Scottish National Party landslide shakes up UK politics
May. 08, 2015
GLASGOW, Scotland (AP) — The last time Britain held a national election, Mhairi Black wasn't old enough to vote. On Friday, the 20-year-old university student was elected to Parliament as part of a Scottish nationalist wave that has transformed British politics and raised questions about the country's future.
Black defeated Labour bigwig Douglas Alexander, an upset that symbolized the scale of the Scottish National Party's triumph. Seven months after losing a bid for independence from England, the party took 56 of Scotland's 59 seats, ending decades of Labour dominance.
"The people of Scotland are speaking, and it is time for their voice to be heard at Westminster," said Black, the youngest British lawmaker since 13-year-old aristocrat Christopher Monck was elected in 1667.
The SNP is now the third-largest group in Parliament after the Conservatives and Labour, an ironic position for a party that wants to break off from the United Kingdom.
Scots voted 55 percent to 45 percent to remain in the U.K. with England, Wales and Northern Ireland after a concerted effort by all of the country's major political parties to persuade them to stay.
But the aftermath of the referendum and the failure to immediately deliver on promises made during the campaign infuriated the Scots, who felt betrayed by a political class that they saw as having long ignored their desires and aspirations.
The SNP victory made the prospect of a new independence referendum more likely, though leader Nicola Sturgeon has stressed that the party did not campaign on a new bid for independence.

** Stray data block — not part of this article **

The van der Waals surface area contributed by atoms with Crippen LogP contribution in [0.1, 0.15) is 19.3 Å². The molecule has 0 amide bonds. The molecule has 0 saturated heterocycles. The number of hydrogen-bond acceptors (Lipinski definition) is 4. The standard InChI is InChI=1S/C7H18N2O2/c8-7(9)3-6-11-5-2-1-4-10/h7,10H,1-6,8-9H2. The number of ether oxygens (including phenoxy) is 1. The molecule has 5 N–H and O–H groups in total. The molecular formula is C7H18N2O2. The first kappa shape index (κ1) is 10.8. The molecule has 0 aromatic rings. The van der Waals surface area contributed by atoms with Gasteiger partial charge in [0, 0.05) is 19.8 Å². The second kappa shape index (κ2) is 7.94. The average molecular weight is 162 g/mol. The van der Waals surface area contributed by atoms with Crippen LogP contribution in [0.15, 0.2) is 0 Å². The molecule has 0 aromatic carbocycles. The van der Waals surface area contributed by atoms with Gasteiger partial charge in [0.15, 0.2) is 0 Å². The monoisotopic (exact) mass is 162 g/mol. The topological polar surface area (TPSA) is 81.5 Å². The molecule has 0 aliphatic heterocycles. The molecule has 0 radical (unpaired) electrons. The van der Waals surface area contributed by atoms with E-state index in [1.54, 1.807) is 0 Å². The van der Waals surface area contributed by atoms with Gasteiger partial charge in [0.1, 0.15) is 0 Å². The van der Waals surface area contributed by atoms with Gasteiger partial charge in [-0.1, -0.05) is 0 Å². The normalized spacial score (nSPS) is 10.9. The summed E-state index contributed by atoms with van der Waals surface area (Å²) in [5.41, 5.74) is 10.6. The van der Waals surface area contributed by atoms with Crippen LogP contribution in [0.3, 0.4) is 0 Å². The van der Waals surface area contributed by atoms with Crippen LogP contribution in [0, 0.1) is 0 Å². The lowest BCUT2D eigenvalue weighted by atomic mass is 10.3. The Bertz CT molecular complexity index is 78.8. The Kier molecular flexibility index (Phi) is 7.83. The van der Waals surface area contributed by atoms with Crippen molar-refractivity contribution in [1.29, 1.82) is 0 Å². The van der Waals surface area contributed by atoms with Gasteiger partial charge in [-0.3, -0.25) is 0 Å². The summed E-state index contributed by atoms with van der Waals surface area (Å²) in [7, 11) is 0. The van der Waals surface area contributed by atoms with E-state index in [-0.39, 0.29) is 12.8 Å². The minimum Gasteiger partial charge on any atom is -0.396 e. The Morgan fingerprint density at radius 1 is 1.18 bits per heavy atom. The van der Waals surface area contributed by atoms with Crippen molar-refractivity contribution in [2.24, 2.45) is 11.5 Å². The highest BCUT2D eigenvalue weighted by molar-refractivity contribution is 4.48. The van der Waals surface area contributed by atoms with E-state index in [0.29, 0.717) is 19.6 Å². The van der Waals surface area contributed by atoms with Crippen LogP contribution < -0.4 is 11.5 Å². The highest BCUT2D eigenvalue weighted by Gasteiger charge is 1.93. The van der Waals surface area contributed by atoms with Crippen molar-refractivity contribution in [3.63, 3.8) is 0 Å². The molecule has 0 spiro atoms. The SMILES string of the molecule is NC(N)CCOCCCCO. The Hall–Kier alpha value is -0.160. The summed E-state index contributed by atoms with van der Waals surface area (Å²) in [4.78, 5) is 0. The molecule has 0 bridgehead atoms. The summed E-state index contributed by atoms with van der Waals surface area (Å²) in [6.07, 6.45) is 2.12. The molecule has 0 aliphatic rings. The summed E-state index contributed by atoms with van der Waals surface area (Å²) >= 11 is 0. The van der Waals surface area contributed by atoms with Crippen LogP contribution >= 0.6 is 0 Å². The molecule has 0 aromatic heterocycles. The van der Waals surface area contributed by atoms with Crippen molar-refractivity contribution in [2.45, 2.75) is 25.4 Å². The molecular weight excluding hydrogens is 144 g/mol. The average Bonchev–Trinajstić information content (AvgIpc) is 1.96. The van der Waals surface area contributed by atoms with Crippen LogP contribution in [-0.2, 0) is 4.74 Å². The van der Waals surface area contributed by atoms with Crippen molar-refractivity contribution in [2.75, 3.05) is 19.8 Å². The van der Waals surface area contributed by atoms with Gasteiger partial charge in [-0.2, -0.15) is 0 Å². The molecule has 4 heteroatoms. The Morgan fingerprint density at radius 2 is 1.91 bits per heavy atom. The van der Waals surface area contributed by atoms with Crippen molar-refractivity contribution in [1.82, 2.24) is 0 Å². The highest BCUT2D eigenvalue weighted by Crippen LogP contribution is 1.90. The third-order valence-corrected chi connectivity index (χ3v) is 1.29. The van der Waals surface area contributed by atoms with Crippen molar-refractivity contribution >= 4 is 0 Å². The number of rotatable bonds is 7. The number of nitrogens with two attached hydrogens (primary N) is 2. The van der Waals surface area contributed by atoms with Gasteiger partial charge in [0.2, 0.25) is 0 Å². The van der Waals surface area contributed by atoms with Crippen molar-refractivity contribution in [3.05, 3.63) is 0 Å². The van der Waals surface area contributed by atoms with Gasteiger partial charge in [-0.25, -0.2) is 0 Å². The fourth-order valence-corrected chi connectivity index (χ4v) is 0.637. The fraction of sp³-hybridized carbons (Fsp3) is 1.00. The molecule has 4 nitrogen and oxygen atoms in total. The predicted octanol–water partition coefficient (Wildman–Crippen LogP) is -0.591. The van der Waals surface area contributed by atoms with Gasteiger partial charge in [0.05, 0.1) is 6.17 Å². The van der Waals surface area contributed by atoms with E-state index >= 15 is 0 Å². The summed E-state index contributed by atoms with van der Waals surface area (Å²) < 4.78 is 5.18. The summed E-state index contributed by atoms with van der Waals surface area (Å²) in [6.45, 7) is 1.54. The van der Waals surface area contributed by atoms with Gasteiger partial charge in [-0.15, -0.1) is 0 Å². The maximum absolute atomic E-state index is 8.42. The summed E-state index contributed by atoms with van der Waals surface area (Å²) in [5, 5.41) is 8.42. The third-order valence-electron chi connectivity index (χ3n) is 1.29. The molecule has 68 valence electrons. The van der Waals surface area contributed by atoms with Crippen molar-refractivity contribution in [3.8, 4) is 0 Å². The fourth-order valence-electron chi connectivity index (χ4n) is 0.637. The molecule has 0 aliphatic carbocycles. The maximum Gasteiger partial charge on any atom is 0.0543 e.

Nicola McEwen, a politics professor at the University of Edinburgh, said the election outcome would be "a significant test for the future of the U.K."
"It depends very much on how much influence the SNP can exert within Westminster, and how willing the Conservative government is to respond in a way deemed acceptable to the people of Scotland," she said.
Although the pro-independence side lost the referendum, their campaign energized young people like Black who want an end to austerity programs to curtail government spending imposed by Conservatives and remove Britain's nuclear-armed submarine fleet from Scottish waters.
Five years ago, the SNP won only six seats and just 20 percent of the vote. Now, with 56 seats and more than 50 percent, the party believes it is in a position to push Scottish issues to the forefront of British politics.
"For years they have said that only Labour can stand up to the Tories, but if they can't convince enough English voters to back them it doesn't matter what we do," said Alan Pollock, 49, an SNP volunteer from the Glasgow area. "This time we have called their bluff and voted for a party that will stick up for Scotland."
Jim Murphy, leader of the Labour Party in Scotland, lost the seat he had held for 20 years to Kirsten Oswald, a human resources professional who only joined the SNP 11 months ago.
Sturgeon has been a star of this election even though she wasn't running for office. The party has seen membership rise from 25,000 to more than 105,000 in six months.
"The tectonic plates of Scottish politics have clearly shifted and what we have seen is a historic shift in Scottish political opinion," Sturgeon said.
Among the SNP politicians aiming to shake up the London-based political establishment is former First Minister Alex Salmond. He resigned last September after losing the independence referendum but is now making a political comeback after winning a seat in the British Parliament.
"It's a very positive vote from an electorate that has been energized and electrified by the referendum process," Salmond said of the SNP performance. "We are not the same country as we were a year ago."
Associated Press Writer Sylvia Hui contributed to this report.